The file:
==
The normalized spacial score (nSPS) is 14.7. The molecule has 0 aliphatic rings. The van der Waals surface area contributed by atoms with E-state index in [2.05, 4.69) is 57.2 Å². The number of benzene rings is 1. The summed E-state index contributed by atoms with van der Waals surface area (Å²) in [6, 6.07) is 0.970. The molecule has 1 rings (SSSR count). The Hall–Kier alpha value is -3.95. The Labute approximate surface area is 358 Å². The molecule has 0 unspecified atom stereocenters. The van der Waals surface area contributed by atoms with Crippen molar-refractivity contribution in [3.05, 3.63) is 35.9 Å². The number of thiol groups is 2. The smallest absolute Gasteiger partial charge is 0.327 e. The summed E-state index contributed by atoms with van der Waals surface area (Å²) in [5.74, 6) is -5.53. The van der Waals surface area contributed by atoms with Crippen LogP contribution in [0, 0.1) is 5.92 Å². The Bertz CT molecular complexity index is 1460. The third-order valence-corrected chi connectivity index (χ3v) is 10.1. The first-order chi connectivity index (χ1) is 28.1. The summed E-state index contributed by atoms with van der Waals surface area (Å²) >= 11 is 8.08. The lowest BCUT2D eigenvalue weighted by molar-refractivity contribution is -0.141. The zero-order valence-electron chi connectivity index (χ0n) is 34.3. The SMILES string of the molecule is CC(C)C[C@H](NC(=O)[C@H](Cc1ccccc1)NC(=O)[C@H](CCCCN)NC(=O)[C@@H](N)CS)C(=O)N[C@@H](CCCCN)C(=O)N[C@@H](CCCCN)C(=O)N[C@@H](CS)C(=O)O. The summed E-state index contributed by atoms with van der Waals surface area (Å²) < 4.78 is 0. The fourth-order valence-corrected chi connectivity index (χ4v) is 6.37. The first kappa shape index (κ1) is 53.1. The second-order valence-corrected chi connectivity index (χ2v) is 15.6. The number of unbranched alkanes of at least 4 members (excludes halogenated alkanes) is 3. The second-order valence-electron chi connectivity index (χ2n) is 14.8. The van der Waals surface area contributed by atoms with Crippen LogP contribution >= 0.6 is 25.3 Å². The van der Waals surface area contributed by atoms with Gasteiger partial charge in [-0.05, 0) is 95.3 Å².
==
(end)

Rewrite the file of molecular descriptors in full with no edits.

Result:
The normalized spacial score (nSPS) is 14.7. The molecule has 0 aliphatic rings. The van der Waals surface area contributed by atoms with E-state index in [2.05, 4.69) is 57.2 Å². The number of benzene rings is 1. The summed E-state index contributed by atoms with van der Waals surface area (Å²) in [6, 6.07) is 0.970. The molecule has 1 rings (SSSR count). The Hall–Kier alpha value is -3.95. The Labute approximate surface area is 358 Å². The molecule has 0 unspecified atom stereocenters. The van der Waals surface area contributed by atoms with Crippen molar-refractivity contribution in [3.05, 3.63) is 35.9 Å². The number of thiol groups is 2. The smallest absolute Gasteiger partial charge is 0.327 e. The summed E-state index contributed by atoms with van der Waals surface area (Å²) in [5.74, 6) is -5.53. The van der Waals surface area contributed by atoms with Crippen LogP contribution in [0, 0.1) is 5.92 Å². The Bertz CT molecular complexity index is 1460. The third-order valence-corrected chi connectivity index (χ3v) is 10.1. The first-order chi connectivity index (χ1) is 28.1. The summed E-state index contributed by atoms with van der Waals surface area (Å²) >= 11 is 8.08. The lowest BCUT2D eigenvalue weighted by molar-refractivity contribution is -0.141. The zero-order valence-electron chi connectivity index (χ0n) is 34.3. The SMILES string of the molecule is CC(C)C[C@H](NC(=O)[C@H](Cc1ccccc1)NC(=O)[C@H](CCCCN)NC(=O)[C@@H](N)CS)C(=O)N[C@@H](CCCCN)C(=O)N[C@@H](CCCCN)C(=O)N[C@@H](CS)C(=O)O. The summed E-state index contributed by atoms with van der Waals surface area (Å²) < 4.78 is 0. The fourth-order valence-corrected chi connectivity index (χ4v) is 6.37. The first kappa shape index (κ1) is 53.1. The second-order valence-corrected chi connectivity index (χ2v) is 15.6. The number of unbranched alkanes of at least 4 members (excludes halogenated alkanes) is 3. The second-order valence-electron chi connectivity index (χ2n) is 14.8. The van der Waals surface area contributed by atoms with Crippen LogP contribution >= 0.6 is 25.3 Å². The van der Waals surface area contributed by atoms with Gasteiger partial charge in [-0.05, 0) is 95.3 Å².